Customer Reviews for

Beverly Hills Dead (Rick Barron Series #2)

Average Rating 3.5
( 23 )
Rating Distribution

5 Star

(8)

4 Star

(6)

3 Star

(5)

2 Star

(1)

1 Star

(3)

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Sort by: Showing 1 – 20 of 23 Customer Reviews
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  • Anonymous

    Posted August 24, 2011

    Y

    Obxw.qs

    0 out of 1 people found this review helpful.

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  • Anonymous

    Posted May 7, 2009

    Just OK!

    I have enjoyed past books by Stuart Woods. This one is just OK. It was interestingly set in the 40s which made it a little different. Simple story and a one time read. --K--

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  • Anonymous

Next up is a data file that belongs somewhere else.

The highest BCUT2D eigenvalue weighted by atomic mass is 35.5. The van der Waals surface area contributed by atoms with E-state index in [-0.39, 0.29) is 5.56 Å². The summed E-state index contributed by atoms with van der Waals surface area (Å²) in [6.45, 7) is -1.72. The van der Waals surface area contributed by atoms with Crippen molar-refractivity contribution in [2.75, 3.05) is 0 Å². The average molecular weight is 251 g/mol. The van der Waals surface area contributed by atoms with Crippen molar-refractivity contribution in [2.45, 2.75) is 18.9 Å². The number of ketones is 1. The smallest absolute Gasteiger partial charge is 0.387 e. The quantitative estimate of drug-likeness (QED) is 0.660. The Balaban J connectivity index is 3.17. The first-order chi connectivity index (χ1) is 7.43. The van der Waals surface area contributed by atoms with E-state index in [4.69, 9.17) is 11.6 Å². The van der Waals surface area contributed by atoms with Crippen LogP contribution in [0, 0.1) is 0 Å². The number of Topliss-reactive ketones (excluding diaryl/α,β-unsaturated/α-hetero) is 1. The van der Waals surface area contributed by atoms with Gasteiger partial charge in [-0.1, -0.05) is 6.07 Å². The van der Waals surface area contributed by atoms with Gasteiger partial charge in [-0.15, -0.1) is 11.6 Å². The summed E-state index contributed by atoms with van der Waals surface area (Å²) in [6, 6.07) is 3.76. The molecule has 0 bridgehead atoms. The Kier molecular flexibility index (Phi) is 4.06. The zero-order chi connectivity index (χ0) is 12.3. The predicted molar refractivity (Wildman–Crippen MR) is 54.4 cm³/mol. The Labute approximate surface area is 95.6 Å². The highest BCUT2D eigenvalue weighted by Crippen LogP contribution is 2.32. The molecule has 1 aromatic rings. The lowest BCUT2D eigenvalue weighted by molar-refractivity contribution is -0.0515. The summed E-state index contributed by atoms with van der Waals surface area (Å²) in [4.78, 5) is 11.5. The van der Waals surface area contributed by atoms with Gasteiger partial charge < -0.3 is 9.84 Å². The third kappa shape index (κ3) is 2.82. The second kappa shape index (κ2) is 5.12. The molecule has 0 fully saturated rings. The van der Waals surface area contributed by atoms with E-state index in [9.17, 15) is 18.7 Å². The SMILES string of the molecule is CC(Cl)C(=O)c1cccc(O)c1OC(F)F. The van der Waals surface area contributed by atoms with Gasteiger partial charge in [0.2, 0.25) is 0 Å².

Posted June 8, 2008

    Woods Fans Will Enjoy

    While I agree this is not Mr. Woods best book, it is an easy read, entertaining, simple story - what I would call a beach read or a day at the pool. If you read the Stone Barrington series, you will wonder what, if any, the end of this book is setting up..........

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  • Anonymous

    Posted June 10, 2008

    Not great, but better than Woods' last few efforts

    At least this novel had the benifit of being somewhat fresh as it's only the second installment in this series. One of the flaws in this book 'and most of Woods' works' in my opinion is that all the characters that meet socially become instant fast friends and all business dealings go smoothly and everyone can't do enough good things or pay a high enough price to the people they deal with. I tend to think that the road to fame and fortune is a little rockier than depicted in this book. Oh, and Vance Calder, who is 19 years old, could easily be mistaken for a 40 year old.

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  • Anonymous

    Posted April 5, 2008

    Should Be Beverly Hills DUD'